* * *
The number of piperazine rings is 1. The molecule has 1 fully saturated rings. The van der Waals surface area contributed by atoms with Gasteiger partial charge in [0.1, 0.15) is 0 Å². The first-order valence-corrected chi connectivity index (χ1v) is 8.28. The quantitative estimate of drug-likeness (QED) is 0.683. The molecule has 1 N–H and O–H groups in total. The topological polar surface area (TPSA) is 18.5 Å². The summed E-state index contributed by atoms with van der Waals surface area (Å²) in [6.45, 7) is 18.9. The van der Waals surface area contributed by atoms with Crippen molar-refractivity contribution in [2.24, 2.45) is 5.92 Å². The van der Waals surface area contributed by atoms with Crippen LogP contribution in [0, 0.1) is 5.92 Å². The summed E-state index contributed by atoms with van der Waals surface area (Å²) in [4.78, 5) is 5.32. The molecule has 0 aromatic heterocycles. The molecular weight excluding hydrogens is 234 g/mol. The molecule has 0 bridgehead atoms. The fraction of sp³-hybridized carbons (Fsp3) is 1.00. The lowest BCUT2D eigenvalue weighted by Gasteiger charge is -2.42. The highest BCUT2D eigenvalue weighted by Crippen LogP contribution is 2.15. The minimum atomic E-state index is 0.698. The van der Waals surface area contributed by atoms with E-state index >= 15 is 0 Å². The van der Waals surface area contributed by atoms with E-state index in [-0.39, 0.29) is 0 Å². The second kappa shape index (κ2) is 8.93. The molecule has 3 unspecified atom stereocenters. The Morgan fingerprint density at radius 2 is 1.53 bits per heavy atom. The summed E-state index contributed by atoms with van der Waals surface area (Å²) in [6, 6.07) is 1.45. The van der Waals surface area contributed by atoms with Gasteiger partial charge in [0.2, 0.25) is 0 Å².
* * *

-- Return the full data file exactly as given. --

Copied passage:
The number of piperazine rings is 1. The molecule has 1 fully saturated rings. The van der Waals surface area contributed by atoms with Gasteiger partial charge in [0.1, 0.15) is 0 Å². The first-order valence-corrected chi connectivity index (χ1v) is 8.28. The quantitative estimate of drug-likeness (QED) is 0.683. The molecule has 1 N–H and O–H groups in total. The topological polar surface area (TPSA) is 18.5 Å². The summed E-state index contributed by atoms with van der Waals surface area (Å²) in [6.45, 7) is 18.9. The van der Waals surface area contributed by atoms with Crippen molar-refractivity contribution in [2.24, 2.45) is 5.92 Å². The van der Waals surface area contributed by atoms with Crippen LogP contribution in [0, 0.1) is 5.92 Å². The summed E-state index contributed by atoms with van der Waals surface area (Å²) in [4.78, 5) is 5.32. The molecule has 0 aromatic heterocycles. The molecular weight excluding hydrogens is 234 g/mol. The molecule has 0 bridgehead atoms. The fraction of sp³-hybridized carbons (Fsp3) is 1.00. The lowest BCUT2D eigenvalue weighted by Gasteiger charge is -2.42. The highest BCUT2D eigenvalue weighted by Crippen LogP contribution is 2.15. The minimum atomic E-state index is 0.698. The van der Waals surface area contributed by atoms with E-state index >= 15 is 0 Å². The van der Waals surface area contributed by atoms with E-state index in [-0.39, 0.29) is 0 Å². The second kappa shape index (κ2) is 8.93. The molecule has 3 unspecified atom stereocenters. The Morgan fingerprint density at radius 2 is 1.53 bits per heavy atom. The summed E-state index contributed by atoms with van der Waals surface area (Å²) in [6, 6.07) is 1.45. The van der Waals surface area contributed by atoms with Gasteiger partial charge in [0.2, 0.25) is 0 Å².